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Entries For July 7:
Captain Clark (current)
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This morning our horses were very much scattered. I sent out men in every direction in search of them. They brought all except 9 by 6 o'clock, and informed me that they could not find those 9. I then ordered 6 men to take horses and go different directions and at a greater distance. Those men all returned by 10 A.M., and informed me that they had made circles in every direction to 6 or 8 miles around camp and could not see any signs of them. That they had reasons to believe that the Indians had stolen them in the course of the night, and founded their reasons on the quality of the horses, all being the most valuable horses we had, and several of them so attached to horses of inferior quality which we have, they could not be separated from each other when driving with their loads on in the course of the day.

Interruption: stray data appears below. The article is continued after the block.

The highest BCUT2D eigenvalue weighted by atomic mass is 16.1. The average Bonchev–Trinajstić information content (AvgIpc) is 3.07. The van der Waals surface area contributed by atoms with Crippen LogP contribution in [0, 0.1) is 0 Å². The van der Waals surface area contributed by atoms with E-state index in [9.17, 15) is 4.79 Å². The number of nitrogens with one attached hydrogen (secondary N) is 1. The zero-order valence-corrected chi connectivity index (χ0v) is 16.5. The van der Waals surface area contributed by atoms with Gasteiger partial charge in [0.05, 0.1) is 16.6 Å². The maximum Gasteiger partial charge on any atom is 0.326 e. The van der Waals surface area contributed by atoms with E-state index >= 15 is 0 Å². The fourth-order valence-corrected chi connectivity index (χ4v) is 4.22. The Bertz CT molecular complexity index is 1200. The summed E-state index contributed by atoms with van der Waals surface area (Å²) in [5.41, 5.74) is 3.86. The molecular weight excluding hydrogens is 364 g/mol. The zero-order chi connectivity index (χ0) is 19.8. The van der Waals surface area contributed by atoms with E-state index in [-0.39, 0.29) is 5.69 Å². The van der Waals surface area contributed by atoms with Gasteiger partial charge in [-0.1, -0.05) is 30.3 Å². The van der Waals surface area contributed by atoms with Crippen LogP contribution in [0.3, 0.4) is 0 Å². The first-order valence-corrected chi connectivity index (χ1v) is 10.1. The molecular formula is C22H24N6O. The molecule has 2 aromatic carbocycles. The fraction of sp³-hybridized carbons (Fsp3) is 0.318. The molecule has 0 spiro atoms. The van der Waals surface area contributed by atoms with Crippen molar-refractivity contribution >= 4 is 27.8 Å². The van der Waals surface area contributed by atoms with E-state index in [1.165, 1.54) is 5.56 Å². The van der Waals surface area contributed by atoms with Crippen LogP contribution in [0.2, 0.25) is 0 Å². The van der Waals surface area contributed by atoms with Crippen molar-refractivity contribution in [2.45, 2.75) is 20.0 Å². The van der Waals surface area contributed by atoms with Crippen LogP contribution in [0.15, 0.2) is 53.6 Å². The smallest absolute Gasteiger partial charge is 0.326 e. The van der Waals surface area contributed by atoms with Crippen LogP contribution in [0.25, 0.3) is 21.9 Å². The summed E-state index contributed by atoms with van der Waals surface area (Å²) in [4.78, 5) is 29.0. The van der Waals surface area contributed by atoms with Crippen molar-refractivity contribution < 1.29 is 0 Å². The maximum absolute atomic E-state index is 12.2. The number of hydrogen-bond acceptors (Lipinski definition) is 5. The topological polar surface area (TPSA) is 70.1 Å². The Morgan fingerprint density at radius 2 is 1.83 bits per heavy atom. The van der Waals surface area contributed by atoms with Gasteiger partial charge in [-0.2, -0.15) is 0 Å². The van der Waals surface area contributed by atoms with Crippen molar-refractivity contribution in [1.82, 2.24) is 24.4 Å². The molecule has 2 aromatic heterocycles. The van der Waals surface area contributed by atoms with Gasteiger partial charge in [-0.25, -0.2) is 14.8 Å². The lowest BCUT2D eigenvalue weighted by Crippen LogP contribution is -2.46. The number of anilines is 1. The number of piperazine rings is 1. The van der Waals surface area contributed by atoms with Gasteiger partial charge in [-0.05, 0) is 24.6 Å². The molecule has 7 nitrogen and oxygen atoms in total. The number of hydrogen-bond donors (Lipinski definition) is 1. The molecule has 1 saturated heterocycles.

I thought it probable that they might be stolen by some skulking Shoshones; but, as it was yet possible that they might have taken our back route or rambled to a greater distance, I determined to leave a small party to hunt for them today and proceed on with the main party and all the baggage to the canoes, raise them out of the water, and expose them to the sun to dry by the time this party should overtake me.
I left Sergeant Ordway, Shannon, Gibson, Collins, and Labiche, with directions to hunt this day for the horses without [i.e., unless] they should discover that the Indians had taken them into the mountains, and pursue our trail, &c.
Reprinted by permission of the American Studies Programs at the University of Virginia.
The complete text can also be downloaded for printing from their website.